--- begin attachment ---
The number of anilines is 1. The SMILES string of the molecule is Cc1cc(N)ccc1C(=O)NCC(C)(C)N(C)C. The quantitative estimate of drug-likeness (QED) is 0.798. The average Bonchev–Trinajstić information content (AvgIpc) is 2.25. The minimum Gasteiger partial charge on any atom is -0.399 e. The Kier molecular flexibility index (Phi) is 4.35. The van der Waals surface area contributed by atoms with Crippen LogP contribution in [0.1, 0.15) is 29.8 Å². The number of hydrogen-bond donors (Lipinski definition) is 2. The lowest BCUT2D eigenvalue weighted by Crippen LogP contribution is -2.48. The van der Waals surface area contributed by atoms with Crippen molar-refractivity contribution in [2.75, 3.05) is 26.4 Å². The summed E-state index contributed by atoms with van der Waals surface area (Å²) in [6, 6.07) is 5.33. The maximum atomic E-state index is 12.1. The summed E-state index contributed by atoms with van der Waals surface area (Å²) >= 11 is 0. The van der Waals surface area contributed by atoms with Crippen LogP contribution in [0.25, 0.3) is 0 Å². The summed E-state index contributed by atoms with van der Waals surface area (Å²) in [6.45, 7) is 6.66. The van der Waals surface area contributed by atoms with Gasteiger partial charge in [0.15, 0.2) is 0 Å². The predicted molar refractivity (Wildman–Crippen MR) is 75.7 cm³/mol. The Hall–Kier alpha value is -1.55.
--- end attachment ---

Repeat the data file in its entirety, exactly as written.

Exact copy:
The number of anilines is 1. The SMILES string of the molecule is Cc1cc(N)ccc1C(=O)NCC(C)(C)N(C)C. The quantitative estimate of drug-likeness (QED) is 0.798. The average Bonchev–Trinajstić information content (AvgIpc) is 2.25. The minimum Gasteiger partial charge on any atom is -0.399 e. The Kier molecular flexibility index (Phi) is 4.35. The van der Waals surface area contributed by atoms with Crippen LogP contribution in [0.1, 0.15) is 29.8 Å². The number of hydrogen-bond donors (Lipinski definition) is 2. The lowest BCUT2D eigenvalue weighted by Crippen LogP contribution is -2.48. The van der Waals surface area contributed by atoms with Crippen molar-refractivity contribution in [2.75, 3.05) is 26.4 Å². The summed E-state index contributed by atoms with van der Waals surface area (Å²) in [6, 6.07) is 5.33. The maximum atomic E-state index is 12.1. The summed E-state index contributed by atoms with van der Waals surface area (Å²) >= 11 is 0. The van der Waals surface area contributed by atoms with Crippen LogP contribution in [0.25, 0.3) is 0 Å². The summed E-state index contributed by atoms with van der Waals surface area (Å²) in [6.45, 7) is 6.66. The van der Waals surface area contributed by atoms with Gasteiger partial charge in [0.15, 0.2) is 0 Å². The predicted molar refractivity (Wildman–Crippen MR) is 75.7 cm³/mol. The Hall–Kier alpha value is -1.55.